Once nice advantage is that we’ve provided a default implementation. Consumers don’t have to use the factory to create the hook, but can still override its dependencies without resorting to patching the internals.

If this approach looks familiar, it’s probably because it is. Many React libraries use a similar approach, including Redux and Apollo.

An additional hook dependency

Note that we did have to add client to the dependency array inside our hook:

const { client } = useContext(Context); useEffect(() => { client(id) .then((title) => { setCurrent(title); }); }, [id, client])

In reality these dependencies are likely to be locked in, created once and never change for the lifetime of the application. It’s unlikely the additional hook dependency will cause any re-renders. If the client really did change, you’d likely want it to run again anyway.

If it bothers you, you could instead perform an equality check on the id, or store the client in a ref:

// useArtworkTitle.tsx function useArtworkTitle(id: string): string { const [current, setCurrent] = useState("n/a"); const deps = useContext(Context); // Store the client in a ref. The identity of a ref is consistent, // so there's no need to include it in the dependencies array. const client = useRef(deps.client); // Keep the client updated in case there are any changes. This isn't // required if you're confident it will never change, although is // a good santity-saver. useEffect(() => { client.current = deps.client; }, [deps]); useEffect(() => { client.current(id) .then((title) => { setCurrent(title); }); }, [id]) return current; }

Testing the client

It’s true that, since we’re testing a little further from the metal, there is the potential for issues within our real ArtClient.

It usually makes sense to keep clients and repositories as logic-free as possible, but inevitably there will be some assumptions that will be worth testing, such as deserialization and/or assumptions about the schema.

One potential solution for ArtClient would be to simply mock out the network using MSW or a similar tool. Here’s an example:

// artClient.tsx // Let's create a factory for the client. // This makes it clearer that we're not hitting the real API. function createClient(baseURL: string) { const client = axios.create({ baseURL }); return { getTitle: (id: string) => client.get(id).then(({ data: { data: { title } } }) => title) }; }
// artClient.test.tsx import { rest } from "msw" import { setupServer } from 'msw/node' import createClient from "./artClient"; describe("artClient", function () { describe("getTitle", () => { it("should extract the title from a successful payload", async () => { const title = "Starry Night and the Astronauts"; // Intercept all requests const server = setupServer( rest.get("*", (_, res, ctx) => res(ctx.json({ data: { title }, }))), ); server.listen(); const client = createClient("http://test.test"); const result = await client.getTitle("129884"); expect(result).toEqual(title); }); }); });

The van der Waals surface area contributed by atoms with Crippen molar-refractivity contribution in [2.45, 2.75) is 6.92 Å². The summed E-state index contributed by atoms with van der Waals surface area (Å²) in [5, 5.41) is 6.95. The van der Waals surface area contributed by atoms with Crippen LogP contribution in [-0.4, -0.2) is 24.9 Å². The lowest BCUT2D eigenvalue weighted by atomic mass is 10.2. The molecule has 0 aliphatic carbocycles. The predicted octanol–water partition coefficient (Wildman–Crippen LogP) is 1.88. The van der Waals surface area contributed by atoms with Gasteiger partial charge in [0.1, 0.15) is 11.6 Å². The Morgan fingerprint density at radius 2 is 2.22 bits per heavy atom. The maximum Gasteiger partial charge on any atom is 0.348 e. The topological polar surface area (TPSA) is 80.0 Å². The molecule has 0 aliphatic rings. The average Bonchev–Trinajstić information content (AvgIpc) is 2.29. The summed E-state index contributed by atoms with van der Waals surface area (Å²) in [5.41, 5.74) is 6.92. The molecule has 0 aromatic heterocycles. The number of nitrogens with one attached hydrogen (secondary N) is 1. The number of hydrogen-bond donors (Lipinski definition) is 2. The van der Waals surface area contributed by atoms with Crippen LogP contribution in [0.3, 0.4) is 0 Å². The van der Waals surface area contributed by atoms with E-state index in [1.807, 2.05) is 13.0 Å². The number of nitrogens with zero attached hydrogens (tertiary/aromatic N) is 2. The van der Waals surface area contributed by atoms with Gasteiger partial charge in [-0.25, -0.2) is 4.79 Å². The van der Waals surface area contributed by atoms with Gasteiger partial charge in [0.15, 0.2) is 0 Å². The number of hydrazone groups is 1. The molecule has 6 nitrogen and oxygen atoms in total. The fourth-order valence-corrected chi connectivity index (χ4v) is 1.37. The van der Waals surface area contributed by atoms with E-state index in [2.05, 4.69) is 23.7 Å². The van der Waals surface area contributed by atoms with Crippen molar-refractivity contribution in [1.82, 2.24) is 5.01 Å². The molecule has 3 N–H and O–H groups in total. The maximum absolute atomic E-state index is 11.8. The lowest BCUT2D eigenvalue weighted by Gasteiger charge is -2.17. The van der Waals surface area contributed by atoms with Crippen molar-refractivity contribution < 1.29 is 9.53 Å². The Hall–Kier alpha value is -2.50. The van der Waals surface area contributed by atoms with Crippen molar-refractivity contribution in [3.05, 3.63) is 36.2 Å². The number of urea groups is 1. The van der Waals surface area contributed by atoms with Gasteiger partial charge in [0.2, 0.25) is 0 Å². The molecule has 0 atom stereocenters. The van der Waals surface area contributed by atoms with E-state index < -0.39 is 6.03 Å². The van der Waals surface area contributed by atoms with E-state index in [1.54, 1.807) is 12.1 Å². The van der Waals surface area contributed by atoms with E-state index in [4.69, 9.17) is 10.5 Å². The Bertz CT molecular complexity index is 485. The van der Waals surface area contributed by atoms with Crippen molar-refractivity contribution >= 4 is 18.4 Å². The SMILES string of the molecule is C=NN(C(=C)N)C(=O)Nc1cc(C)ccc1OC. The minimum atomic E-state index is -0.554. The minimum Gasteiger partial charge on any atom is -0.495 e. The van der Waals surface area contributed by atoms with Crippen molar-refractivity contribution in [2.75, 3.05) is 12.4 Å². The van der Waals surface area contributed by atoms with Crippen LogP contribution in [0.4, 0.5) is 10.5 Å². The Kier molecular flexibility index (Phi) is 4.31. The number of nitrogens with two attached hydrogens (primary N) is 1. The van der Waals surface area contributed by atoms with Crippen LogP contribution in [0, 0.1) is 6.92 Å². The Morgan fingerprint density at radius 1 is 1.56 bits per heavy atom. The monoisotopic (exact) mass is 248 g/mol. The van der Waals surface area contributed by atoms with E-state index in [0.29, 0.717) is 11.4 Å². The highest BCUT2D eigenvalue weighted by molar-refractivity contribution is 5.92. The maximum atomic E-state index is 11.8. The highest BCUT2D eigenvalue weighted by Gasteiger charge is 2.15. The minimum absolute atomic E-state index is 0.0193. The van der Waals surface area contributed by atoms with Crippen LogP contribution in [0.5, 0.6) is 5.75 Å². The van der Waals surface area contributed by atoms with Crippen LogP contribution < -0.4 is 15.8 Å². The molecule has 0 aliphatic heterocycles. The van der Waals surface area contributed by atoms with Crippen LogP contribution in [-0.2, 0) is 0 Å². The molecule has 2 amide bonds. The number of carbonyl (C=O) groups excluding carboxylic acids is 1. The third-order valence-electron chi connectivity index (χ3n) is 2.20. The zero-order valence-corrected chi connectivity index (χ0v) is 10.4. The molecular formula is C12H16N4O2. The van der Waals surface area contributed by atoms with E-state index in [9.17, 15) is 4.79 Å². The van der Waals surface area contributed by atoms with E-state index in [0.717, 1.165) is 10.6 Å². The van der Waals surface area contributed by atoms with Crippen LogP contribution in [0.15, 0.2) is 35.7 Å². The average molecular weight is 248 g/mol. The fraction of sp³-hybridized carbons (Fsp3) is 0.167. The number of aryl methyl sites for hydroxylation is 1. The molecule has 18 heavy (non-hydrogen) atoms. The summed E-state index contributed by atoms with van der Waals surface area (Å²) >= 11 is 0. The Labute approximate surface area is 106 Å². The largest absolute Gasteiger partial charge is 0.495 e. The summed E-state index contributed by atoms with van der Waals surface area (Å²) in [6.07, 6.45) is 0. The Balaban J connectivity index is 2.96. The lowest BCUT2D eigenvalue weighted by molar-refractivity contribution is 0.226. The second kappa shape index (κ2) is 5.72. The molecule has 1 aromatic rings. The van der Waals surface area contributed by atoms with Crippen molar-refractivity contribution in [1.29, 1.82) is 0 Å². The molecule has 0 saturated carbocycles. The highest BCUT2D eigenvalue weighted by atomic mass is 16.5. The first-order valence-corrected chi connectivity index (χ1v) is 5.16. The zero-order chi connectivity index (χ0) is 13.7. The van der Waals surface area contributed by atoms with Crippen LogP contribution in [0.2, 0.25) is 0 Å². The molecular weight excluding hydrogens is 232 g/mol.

Once again we’re back to implicit monkey-patching, but at least this time we’ve isolated the suite which deals with the dependency. MSW will also pass through any requests which don’t match one of the handlers passed to setupServer, so it’s less destructive than mocking out a module.

Of course, an even cleaner (if less convenient) alternative is to spin up an actual stub server, passing the address to createClient.

Dependency injection & TDD

One of the biggest hurdles to overcome when adopting TDD is that it’s initially very hard to wrap your head around how you could write a reliable test without first knowing the implementation. After all, mocking globals and module plumbing requires you to have a solid grasp of the SUT's internals.

Contrast that with the approach described above. You are forced to immediately define your external, out-of-process dependencies. You describe dependencies in the terms of your requirements:

I need an ArtClient, which I will pass an ID and which will return the title.

Defining your dependencies and contracts in this way ensures it becomes part of the design-process. By the end, you’ve described everything you need to accomplish the task, and created any appropriate abstractions along the way.

Working in this way makes TDD considerably easier.

Pass it on

Regardless of your library or tool of choice, there will (nearly) always be a better method of introducing test-doubles than jest.mock.

Redux-Saga has its own context, MobX-State-Tree allows you to pass dependencies through the tree, Vue has provide and inject. Even if your tool doesn’t come with a built-in solution, there is always the option of simply passing down dependencies.

There are exceptions to the rule, but it should never be your first choice.